- the ancient Greek goddess of love and beauty, identified by the Romans with Venus.
Examples from the Web for aphrodite
Contemporary Examples of aphrodite
Cyprus is nicknamed the Isle of Love because it is the mythical birthplace of Aphrodite.What Bailout? Six Reasons to Love Cyprus
March 18, 2013
The exact spot where Aphrodite was born of foam is just off the coast of Kythira, and anyone can visit it.This Week’s Hot Reads: March 16, 2012
March 17, 2012
Aphrodite and the Gods of Love acknowledges her crucial role in the epic Trojan War with The Judgement of Paris.‘Aphrodite and the Gods of Love’: Museum Exhibit Gets Visitors in the Mood for Valentine's Day
February 12, 2012
Now, after a cultural tug-of-war and a lengthy trial in Rome, Aphrodite is finally going home to Sicily.Stolen Aphrodite Returns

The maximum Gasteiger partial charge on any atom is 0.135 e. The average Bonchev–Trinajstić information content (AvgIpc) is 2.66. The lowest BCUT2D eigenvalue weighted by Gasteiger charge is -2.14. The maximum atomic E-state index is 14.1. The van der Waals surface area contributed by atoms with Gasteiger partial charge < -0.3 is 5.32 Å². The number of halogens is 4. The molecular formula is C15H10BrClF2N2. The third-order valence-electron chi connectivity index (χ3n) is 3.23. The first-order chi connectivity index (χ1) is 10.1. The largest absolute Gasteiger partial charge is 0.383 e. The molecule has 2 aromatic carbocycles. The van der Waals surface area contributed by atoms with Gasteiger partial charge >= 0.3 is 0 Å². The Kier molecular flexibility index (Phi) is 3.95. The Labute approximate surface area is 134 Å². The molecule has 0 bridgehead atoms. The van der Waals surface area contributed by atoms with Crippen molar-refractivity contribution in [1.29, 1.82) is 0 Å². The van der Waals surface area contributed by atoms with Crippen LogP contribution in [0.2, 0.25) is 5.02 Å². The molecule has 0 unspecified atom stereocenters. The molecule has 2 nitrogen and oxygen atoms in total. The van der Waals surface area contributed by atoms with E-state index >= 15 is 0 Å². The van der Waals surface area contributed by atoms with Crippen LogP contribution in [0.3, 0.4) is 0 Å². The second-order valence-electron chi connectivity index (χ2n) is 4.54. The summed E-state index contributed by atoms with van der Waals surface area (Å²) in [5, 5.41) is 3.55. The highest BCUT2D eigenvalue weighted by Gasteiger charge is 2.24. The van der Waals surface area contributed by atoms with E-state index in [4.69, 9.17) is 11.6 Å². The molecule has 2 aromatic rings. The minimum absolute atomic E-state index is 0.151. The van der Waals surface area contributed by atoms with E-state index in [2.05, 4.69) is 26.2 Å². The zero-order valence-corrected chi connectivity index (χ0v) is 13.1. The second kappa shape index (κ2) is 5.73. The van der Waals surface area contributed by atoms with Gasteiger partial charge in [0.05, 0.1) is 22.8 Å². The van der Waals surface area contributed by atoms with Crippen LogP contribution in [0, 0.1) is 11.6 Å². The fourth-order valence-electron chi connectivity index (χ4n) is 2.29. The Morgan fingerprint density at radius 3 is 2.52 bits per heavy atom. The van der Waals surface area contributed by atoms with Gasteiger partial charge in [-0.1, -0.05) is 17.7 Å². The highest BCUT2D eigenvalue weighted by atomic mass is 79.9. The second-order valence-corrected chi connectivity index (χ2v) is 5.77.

Barbie Latza Nadeau
December 11, 2010
Historical Examples of aphrodite
Among the ancients, the goddess Venus or Aphrodite was the symbol of beauty and love.The Sexual Question
And there are other pleasures, those named of Aphrodite, of which the channels are well known.Hiero
There is no representation of Aphrodite coming in a shell from across the sea.
Thus clearly it has a place in the chequered history of Aphrodite.
Hathor was the daughter of these waters, as Aphrodite was sprung from the sea-foam.
- Greek myth the goddess of love and beauty, daughter of ZeusRoman counterpart: Venus Also called: Cytherea
Greek goddess of love and beauty; by the ancients, her name was derived from Greek aphros "foam," from the story of her birth, but perhaps it is ultimately from Phoenician Ashtaroth (Assyrian Ishtar). In 17c. English, pronounced to rhyme with night, right, etc.
[Roman name Venus]
The Greek and Roman goddess of love and beauty; the mother of Eros and Aeneas. In what may have been the first beauty contest, Paris awarded her the prize (the apple of discord), choosing her over Hera and Athena as the most beautiful goddess (see Judgment of Paris). She was thought to have been born out of the foam of the sea and is thus often pictured rising from the water, notably in The Birth of Venus, by Botticelli.